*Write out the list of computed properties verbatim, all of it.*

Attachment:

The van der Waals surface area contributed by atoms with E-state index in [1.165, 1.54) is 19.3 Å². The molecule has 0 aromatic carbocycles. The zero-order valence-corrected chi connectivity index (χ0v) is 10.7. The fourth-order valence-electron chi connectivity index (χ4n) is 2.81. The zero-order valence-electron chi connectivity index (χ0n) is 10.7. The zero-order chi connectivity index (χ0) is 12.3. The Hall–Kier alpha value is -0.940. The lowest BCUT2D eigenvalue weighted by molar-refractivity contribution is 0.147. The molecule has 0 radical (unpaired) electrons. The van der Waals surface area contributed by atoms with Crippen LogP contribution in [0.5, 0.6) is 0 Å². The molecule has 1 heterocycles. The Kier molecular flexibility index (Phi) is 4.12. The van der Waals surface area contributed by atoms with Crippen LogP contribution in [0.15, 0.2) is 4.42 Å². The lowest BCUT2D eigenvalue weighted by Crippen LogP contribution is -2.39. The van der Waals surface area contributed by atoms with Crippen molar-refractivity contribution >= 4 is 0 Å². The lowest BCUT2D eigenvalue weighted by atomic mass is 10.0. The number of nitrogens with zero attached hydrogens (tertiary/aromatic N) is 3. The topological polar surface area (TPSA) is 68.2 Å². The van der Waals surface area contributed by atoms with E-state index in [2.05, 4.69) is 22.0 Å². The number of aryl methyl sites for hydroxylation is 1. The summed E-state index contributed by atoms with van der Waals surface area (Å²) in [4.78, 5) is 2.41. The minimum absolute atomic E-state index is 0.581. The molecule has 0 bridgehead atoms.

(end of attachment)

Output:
The van der Waals surface area contributed by atoms with E-state index in [1.165, 1.54) is 19.3 Å². The molecule has 0 aromatic carbocycles. The zero-order valence-corrected chi connectivity index (χ0v) is 10.7. The fourth-order valence-electron chi connectivity index (χ4n) is 2.81. The zero-order valence-electron chi connectivity index (χ0n) is 10.7. The zero-order chi connectivity index (χ0) is 12.3. The Hall–Kier alpha value is -0.940. The lowest BCUT2D eigenvalue weighted by molar-refractivity contribution is 0.147. The molecule has 0 radical (unpaired) electrons. The van der Waals surface area contributed by atoms with Crippen LogP contribution in [0.5, 0.6) is 0 Å². The molecule has 1 heterocycles. The Kier molecular flexibility index (Phi) is 4.12. The van der Waals surface area contributed by atoms with Crippen LogP contribution in [0.15, 0.2) is 4.42 Å². The lowest BCUT2D eigenvalue weighted by Crippen LogP contribution is -2.39. The van der Waals surface area contributed by atoms with Crippen molar-refractivity contribution >= 4 is 0 Å². The lowest BCUT2D eigenvalue weighted by atomic mass is 10.0. The number of nitrogens with zero attached hydrogens (tertiary/aromatic N) is 3. The topological polar surface area (TPSA) is 68.2 Å². The van der Waals surface area contributed by atoms with E-state index in [2.05, 4.69) is 22.0 Å². The number of aryl methyl sites for hydroxylation is 1. The summed E-state index contributed by atoms with van der Waals surface area (Å²) in [4.78, 5) is 2.41. The minimum absolute atomic E-state index is 0.581. The molecule has 0 bridgehead atoms.